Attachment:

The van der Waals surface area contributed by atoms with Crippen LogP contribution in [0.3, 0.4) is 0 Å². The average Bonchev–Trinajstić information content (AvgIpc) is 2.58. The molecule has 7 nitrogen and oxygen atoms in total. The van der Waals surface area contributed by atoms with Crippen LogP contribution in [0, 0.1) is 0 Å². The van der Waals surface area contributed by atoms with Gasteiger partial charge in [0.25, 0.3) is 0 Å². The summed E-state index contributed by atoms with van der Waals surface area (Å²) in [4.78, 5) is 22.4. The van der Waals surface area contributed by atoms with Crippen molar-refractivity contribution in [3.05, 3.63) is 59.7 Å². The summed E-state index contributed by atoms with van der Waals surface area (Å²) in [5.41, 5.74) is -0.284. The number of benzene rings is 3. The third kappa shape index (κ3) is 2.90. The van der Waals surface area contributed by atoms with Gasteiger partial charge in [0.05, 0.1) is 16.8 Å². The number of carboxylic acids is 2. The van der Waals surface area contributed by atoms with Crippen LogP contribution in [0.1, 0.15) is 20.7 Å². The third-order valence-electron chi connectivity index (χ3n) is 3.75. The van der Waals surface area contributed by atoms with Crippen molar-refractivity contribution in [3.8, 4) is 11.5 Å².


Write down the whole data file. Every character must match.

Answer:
The van der Waals surface area contributed by atoms with Crippen LogP contribution in [0.3, 0.4) is 0 Å². The average Bonchev–Trinajstić information content (AvgIpc) is 2.58. The molecule has 7 nitrogen and oxygen atoms in total. The van der Waals surface area contributed by atoms with Crippen LogP contribution in [0, 0.1) is 0 Å². The van der Waals surface area contributed by atoms with Gasteiger partial charge in [0.25, 0.3) is 0 Å². The summed E-state index contributed by atoms with van der Waals surface area (Å²) in [4.78, 5) is 22.4. The van der Waals surface area contributed by atoms with Crippen molar-refractivity contribution in [3.05, 3.63) is 59.7 Å². The summed E-state index contributed by atoms with van der Waals surface area (Å²) in [5.41, 5.74) is -0.284. The number of benzene rings is 3. The third kappa shape index (κ3) is 2.90. The van der Waals surface area contributed by atoms with Gasteiger partial charge in [0.05, 0.1) is 16.8 Å². The number of carboxylic acids is 2. The van der Waals surface area contributed by atoms with Crippen LogP contribution in [0.1, 0.15) is 20.7 Å². The third-order valence-electron chi connectivity index (χ3n) is 3.75. The van der Waals surface area contributed by atoms with Crippen molar-refractivity contribution in [3.8, 4) is 11.5 Å².